03/14/2011
Behind the Scenes
Winter Wine’d Up attracts new corporate friends for Need in Deed

View from the top

The view from the 45th floor of the Comcast Center is nothing short of spectacular. But the audience was looking at (and listening to) Comcast Executive Vice President David Cohen and Need in Deed teachers Martha Kutteh, Patrick Kennison and Kathie Wainwright at the “Winter Wine’d Up” hosted by Comcast on February 24th – an event designed to introduce the corporate community to Need in Deed.

In his opening comments David Cohen, who is also boardpresident of the Philadelphia Chamber of Commerce and the University of Pennsylvania, sang NID’s praises:

“You cannot find another organization in the City,” he said, “that makes better use of corporate dollars to involve employees in a hands-on way.”

“We feel so very fortunate,” said NID Board president Kim Whetzel, “to have the support and commitment of Comcast and, in particular, to have the endorsement of a civic leader like David Cohen.”

Close to ninety attendees gathered to hear presentations by three members of NID’s Teacher Network.

Martha Kutteh teaches at the Widener Memorial School, the only school in the District that focuses exclusively on the education of students with physical and medical handicaps. She described her upbringing, how rooted in service her life had been because of her parents’ values. She talked about how important it was to her that her students experience the sense of meaning that comes with being active providers of service rather than passive recipients.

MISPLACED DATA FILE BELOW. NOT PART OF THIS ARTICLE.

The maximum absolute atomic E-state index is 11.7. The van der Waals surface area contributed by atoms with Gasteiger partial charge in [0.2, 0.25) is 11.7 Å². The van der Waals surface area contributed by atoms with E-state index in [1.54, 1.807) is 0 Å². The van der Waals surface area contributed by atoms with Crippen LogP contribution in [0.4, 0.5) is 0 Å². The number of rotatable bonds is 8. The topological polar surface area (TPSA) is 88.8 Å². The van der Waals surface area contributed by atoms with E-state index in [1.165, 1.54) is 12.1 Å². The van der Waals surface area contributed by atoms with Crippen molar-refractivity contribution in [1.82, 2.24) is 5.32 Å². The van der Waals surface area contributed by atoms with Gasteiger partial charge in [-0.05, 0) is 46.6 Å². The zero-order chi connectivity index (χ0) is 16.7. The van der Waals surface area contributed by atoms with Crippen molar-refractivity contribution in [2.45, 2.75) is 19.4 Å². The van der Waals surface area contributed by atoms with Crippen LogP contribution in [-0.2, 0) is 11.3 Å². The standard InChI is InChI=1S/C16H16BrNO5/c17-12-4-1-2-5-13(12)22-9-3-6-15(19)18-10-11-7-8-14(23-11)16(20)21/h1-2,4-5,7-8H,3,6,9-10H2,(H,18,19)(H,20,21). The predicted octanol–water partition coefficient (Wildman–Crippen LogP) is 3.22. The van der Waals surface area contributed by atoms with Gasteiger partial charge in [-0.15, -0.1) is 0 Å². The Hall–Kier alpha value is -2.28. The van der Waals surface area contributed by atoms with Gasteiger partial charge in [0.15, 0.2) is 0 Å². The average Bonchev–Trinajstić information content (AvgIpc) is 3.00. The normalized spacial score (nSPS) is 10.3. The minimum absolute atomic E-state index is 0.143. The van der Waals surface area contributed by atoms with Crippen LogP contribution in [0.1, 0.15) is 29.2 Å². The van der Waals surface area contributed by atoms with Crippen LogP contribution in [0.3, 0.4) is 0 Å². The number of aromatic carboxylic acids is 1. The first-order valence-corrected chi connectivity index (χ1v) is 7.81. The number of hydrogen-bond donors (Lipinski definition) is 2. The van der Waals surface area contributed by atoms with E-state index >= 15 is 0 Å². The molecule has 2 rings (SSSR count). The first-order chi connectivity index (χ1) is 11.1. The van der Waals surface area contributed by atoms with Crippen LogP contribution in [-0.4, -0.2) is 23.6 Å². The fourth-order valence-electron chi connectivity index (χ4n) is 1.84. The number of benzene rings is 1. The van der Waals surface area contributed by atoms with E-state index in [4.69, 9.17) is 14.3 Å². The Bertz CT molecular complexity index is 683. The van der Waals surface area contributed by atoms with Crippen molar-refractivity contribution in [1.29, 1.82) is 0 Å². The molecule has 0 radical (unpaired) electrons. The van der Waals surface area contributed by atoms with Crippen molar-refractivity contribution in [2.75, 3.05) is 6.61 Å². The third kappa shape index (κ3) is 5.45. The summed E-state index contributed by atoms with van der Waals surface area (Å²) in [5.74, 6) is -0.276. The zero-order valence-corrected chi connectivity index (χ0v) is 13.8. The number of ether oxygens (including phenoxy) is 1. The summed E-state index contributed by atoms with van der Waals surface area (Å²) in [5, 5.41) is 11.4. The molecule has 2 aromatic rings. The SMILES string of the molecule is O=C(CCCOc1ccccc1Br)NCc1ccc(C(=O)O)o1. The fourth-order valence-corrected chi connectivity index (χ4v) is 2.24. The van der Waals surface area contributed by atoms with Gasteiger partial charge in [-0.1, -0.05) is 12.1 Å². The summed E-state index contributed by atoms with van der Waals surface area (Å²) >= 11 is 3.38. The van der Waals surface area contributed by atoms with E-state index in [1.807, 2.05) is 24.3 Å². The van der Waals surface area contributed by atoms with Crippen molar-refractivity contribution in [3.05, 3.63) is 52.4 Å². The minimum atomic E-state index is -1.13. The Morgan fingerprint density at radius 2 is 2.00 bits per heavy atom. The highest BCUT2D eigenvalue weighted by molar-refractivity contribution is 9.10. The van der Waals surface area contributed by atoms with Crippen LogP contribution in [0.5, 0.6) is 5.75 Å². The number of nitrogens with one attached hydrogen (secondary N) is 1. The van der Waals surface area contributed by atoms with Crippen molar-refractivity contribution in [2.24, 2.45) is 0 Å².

Kathie Wainwright, a teacher at Heston Elementary School, expressed appreciation for the resources her students have received as a result of their connection to NID. Their project focuses on gun violence and so NID staff arranged a visit with an FBI agent and a guided tour through Temple University’s trauma unit through their “Cradle to Grave” program. Kathie also likes how these experiences are helping her students discover new ways of seeing the world.

Patrick Kennison, a former Teach for America teacher, teaches science at Harding Middle School. When they were studying DNA, Patrick helped his students make the connection between DNA and wrongful convictions – the topic they’d chosen for their project. He described how his students became completely energized once they saw the impact their project could have on someone’s life.

“Truly inspiring,” were the words uttered by many guests as they headed for the elevators back to the ground floor.